The Sharpest Knife in the Drawer
Well, folks. My week has been spent only being semi-productive. I guess when you're unemployed, when you finish just a couple of items on your meager daily to-do list, you feel like you've accomplished something.
In between updating my resume, trying (with sporadic success) on adhering to a regular sleeping schedule, working on the final episode of Entrenched, and gearing up for rehearsals for the penultimate episode of said serial, I've been slowly writing my assessments of the films and movies I've seen lately.
That they've been slow-going is my fault: I've noticed that the best reviews (at least, the easiest reviews to write) are the ones that are written as soon after the viewing experience. The longer I wait, the more difficult it is to finish them, since a.) the emotional experience begins to fade (though fortunately not the actual plot details, just my enjoyment or disgust with the work becomes more diluted with time) and b.) the delay makes me feel compelled to make up for it with a longer, more impressive review. I can't be a week gone from the viewing experience to come back with a 400-word review; it's got to be 900 words now. This, of course, makes me choke, and I delay another week, which in turn makes me feel I need to now make it a 1500-word review.
Ah, yes. These are the neuroses that fuel and paralyze me, dear readers.
Anyway, while I've been delaying in posting some entries on the few movies and plays I've seen in the past month or so, I actually stumbled across this entry from Mr. George Hunka, who I think hits the nail on the head when he writes:
"...[C]ritical acumen is not unlike any knife blade; with each use the edge grows imperceptibly duller somehow, and you don't realize this until, a year down the line, you want to cut a clean slice of tomato and end up with a seedy, pulpy mush. You've used both the laudatory superlatives and the snarky takedowns, then you're faced with something much better or much worse than you've seen before. And what then? Well, then the honest reviewer is obliged perhaps to withdraw from the arena for a while, to rewhet the knife or direct his attention elsewhere for a time."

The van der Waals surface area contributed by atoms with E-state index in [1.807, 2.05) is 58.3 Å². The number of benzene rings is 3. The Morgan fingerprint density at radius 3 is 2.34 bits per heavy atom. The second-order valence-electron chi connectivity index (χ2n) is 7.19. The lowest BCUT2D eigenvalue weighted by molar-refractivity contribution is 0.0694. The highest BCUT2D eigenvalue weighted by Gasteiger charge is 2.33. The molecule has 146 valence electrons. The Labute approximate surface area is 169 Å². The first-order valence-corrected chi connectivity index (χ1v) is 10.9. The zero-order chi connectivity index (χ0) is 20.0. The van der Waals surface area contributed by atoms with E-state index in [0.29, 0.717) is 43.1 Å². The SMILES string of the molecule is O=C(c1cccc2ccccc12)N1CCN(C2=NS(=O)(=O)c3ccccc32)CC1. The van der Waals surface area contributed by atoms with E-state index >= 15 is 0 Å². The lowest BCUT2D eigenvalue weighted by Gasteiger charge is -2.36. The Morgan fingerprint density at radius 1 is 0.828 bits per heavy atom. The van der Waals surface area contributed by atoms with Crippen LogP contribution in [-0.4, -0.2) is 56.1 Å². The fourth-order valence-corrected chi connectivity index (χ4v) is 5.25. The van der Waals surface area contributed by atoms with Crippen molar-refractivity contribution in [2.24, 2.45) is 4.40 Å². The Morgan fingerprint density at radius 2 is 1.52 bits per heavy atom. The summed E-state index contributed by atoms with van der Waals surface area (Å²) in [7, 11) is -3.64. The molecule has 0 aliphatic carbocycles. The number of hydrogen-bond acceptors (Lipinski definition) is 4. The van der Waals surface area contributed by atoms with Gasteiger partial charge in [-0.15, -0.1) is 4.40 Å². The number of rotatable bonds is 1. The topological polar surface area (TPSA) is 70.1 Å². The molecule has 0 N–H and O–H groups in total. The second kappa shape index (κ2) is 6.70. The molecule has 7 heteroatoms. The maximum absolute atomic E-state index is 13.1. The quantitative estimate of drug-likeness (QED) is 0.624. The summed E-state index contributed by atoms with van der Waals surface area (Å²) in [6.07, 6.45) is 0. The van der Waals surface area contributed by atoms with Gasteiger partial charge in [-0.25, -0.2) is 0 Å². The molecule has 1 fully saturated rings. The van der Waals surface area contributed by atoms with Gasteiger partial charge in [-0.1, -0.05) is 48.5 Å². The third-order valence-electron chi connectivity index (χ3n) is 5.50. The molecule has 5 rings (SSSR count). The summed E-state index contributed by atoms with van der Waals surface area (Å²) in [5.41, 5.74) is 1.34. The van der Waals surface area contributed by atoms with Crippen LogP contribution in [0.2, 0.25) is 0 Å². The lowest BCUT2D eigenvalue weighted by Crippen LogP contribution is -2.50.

I, too, have found that writing reviews can actually become more difficult with experience. The challenge to avoid repeating oneself becomes increasingly greater with the more reviews one writes. Seriously, how much enthusiasm, disdain or indifference can one person maintain over the days, weeks, months and years?
Or, to put it another way, how many times can I write some variation of, "This was a charming show I had a great deal of fun with," before I convulse with despair from the realization that I've finally become a bore to myself?
Anyway, next week I hope to post these freakin things and move on with my (currently stagnant) life. Have a good weekend, folks. I'll catch you all later.
Charming and a great deal of fun,
James "Unemployed Sulk" Comtois